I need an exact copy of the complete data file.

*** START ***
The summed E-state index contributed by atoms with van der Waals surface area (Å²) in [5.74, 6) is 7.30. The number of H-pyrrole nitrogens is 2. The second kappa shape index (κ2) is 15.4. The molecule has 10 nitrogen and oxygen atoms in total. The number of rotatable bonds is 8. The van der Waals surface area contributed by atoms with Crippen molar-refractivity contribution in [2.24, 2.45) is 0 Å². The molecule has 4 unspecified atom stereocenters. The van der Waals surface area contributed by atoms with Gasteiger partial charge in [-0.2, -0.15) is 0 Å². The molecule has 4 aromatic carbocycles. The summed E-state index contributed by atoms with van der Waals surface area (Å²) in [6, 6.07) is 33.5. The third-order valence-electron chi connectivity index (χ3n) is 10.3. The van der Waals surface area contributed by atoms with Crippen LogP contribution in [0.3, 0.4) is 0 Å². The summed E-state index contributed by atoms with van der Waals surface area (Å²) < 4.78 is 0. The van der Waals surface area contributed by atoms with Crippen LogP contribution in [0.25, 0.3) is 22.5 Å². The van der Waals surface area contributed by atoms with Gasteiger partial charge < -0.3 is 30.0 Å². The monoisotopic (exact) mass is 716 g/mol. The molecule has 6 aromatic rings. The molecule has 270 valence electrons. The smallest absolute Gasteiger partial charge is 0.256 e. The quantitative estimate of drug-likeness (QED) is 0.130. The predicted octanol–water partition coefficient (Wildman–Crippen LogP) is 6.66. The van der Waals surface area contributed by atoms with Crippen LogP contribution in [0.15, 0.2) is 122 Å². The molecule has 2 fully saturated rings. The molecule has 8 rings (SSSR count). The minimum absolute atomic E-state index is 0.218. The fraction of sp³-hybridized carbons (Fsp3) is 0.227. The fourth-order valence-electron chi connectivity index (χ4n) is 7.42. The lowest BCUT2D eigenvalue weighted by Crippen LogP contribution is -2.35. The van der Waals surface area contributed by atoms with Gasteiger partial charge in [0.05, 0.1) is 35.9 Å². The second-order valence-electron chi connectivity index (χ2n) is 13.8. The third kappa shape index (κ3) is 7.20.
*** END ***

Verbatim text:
The summed E-state index contributed by atoms with van der Waals surface area (Å²) in [5.74, 6) is 7.30. The number of H-pyrrole nitrogens is 2. The second kappa shape index (κ2) is 15.4. The molecule has 10 nitrogen and oxygen atoms in total. The number of rotatable bonds is 8. The van der Waals surface area contributed by atoms with Crippen molar-refractivity contribution in [2.24, 2.45) is 0 Å². The molecule has 4 unspecified atom stereocenters. The van der Waals surface area contributed by atoms with Gasteiger partial charge in [-0.2, -0.15) is 0 Å². The molecule has 4 aromatic carbocycles. The summed E-state index contributed by atoms with van der Waals surface area (Å²) in [6, 6.07) is 33.5. The third-order valence-electron chi connectivity index (χ3n) is 10.3. The van der Waals surface area contributed by atoms with Crippen LogP contribution in [0.3, 0.4) is 0 Å². The summed E-state index contributed by atoms with van der Waals surface area (Å²) < 4.78 is 0. The van der Waals surface area contributed by atoms with Crippen LogP contribution in [0.25, 0.3) is 22.5 Å². The van der Waals surface area contributed by atoms with Gasteiger partial charge < -0.3 is 30.0 Å². The monoisotopic (exact) mass is 716 g/mol. The molecule has 6 aromatic rings. The molecule has 270 valence electrons. The smallest absolute Gasteiger partial charge is 0.256 e. The quantitative estimate of drug-likeness (QED) is 0.130. The predicted octanol–water partition coefficient (Wildman–Crippen LogP) is 6.66. The van der Waals surface area contributed by atoms with Crippen LogP contribution in [0.15, 0.2) is 122 Å². The molecule has 2 fully saturated rings. The molecule has 8 rings (SSSR count). The minimum absolute atomic E-state index is 0.218. The fraction of sp³-hybridized carbons (Fsp3) is 0.227. The fourth-order valence-electron chi connectivity index (χ4n) is 7.42. The lowest BCUT2D eigenvalue weighted by Crippen LogP contribution is -2.35. The van der Waals surface area contributed by atoms with Gasteiger partial charge in [0.05, 0.1) is 35.9 Å². The second-order valence-electron chi connectivity index (χ2n) is 13.8. The third kappa shape index (κ3) is 7.20.